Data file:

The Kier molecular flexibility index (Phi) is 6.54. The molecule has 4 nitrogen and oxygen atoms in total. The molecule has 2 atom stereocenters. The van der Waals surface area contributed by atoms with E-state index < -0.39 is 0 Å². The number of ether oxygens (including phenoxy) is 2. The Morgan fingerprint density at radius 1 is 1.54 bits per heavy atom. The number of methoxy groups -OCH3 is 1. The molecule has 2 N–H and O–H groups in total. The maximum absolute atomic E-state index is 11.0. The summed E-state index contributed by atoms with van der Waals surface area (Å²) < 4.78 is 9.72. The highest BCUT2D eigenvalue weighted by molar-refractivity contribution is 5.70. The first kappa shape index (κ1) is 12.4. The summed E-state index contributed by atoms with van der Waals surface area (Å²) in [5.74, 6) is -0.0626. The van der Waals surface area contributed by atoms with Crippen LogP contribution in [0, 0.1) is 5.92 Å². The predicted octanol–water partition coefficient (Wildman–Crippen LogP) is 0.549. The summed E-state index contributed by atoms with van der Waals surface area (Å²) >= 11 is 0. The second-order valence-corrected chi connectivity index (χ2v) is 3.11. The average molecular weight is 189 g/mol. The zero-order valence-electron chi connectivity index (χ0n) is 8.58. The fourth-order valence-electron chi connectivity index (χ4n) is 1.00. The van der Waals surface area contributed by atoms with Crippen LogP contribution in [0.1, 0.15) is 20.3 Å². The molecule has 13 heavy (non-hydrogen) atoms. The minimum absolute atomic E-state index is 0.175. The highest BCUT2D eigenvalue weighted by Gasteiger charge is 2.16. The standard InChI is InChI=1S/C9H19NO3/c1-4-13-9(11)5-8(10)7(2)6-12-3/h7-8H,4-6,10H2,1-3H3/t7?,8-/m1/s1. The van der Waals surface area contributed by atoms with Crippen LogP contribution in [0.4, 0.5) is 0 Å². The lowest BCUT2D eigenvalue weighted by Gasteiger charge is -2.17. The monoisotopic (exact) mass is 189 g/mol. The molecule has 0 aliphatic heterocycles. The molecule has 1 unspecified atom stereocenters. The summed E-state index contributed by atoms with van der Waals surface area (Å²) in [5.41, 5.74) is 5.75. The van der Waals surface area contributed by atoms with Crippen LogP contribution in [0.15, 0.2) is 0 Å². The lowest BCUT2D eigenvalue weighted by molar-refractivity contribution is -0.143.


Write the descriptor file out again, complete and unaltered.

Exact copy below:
The Kier molecular flexibility index (Phi) is 6.54. The molecule has 4 nitrogen and oxygen atoms in total. The molecule has 2 atom stereocenters. The van der Waals surface area contributed by atoms with E-state index < -0.39 is 0 Å². The number of ether oxygens (including phenoxy) is 2. The Morgan fingerprint density at radius 1 is 1.54 bits per heavy atom. The number of methoxy groups -OCH3 is 1. The molecule has 2 N–H and O–H groups in total. The maximum absolute atomic E-state index is 11.0. The summed E-state index contributed by atoms with van der Waals surface area (Å²) < 4.78 is 9.72. The highest BCUT2D eigenvalue weighted by molar-refractivity contribution is 5.70. The first kappa shape index (κ1) is 12.4. The summed E-state index contributed by atoms with van der Waals surface area (Å²) in [5.74, 6) is -0.0626. The van der Waals surface area contributed by atoms with Crippen LogP contribution in [0, 0.1) is 5.92 Å². The predicted octanol–water partition coefficient (Wildman–Crippen LogP) is 0.549. The summed E-state index contributed by atoms with van der Waals surface area (Å²) >= 11 is 0. The second-order valence-corrected chi connectivity index (χ2v) is 3.11. The average molecular weight is 189 g/mol. The zero-order valence-electron chi connectivity index (χ0n) is 8.58. The fourth-order valence-electron chi connectivity index (χ4n) is 1.00. The van der Waals surface area contributed by atoms with Crippen LogP contribution in [0.1, 0.15) is 20.3 Å². The molecule has 13 heavy (non-hydrogen) atoms. The minimum absolute atomic E-state index is 0.175. The highest BCUT2D eigenvalue weighted by Gasteiger charge is 2.16. The standard InChI is InChI=1S/C9H19NO3/c1-4-13-9(11)5-8(10)7(2)6-12-3/h7-8H,4-6,10H2,1-3H3/t7?,8-/m1/s1. The van der Waals surface area contributed by atoms with Crippen LogP contribution in [0.4, 0.5) is 0 Å². The lowest BCUT2D eigenvalue weighted by Gasteiger charge is -2.17. The monoisotopic (exact) mass is 189 g/mol. The molecule has 0 aliphatic heterocycles. The molecule has 1 unspecified atom stereocenters. The summed E-state index contributed by atoms with van der Waals surface area (Å²) in [5.41, 5.74) is 5.75. The van der Waals surface area contributed by atoms with Crippen LogP contribution in [0.15, 0.2) is 0 Å². The lowest BCUT2D eigenvalue weighted by molar-refractivity contribution is -0.143.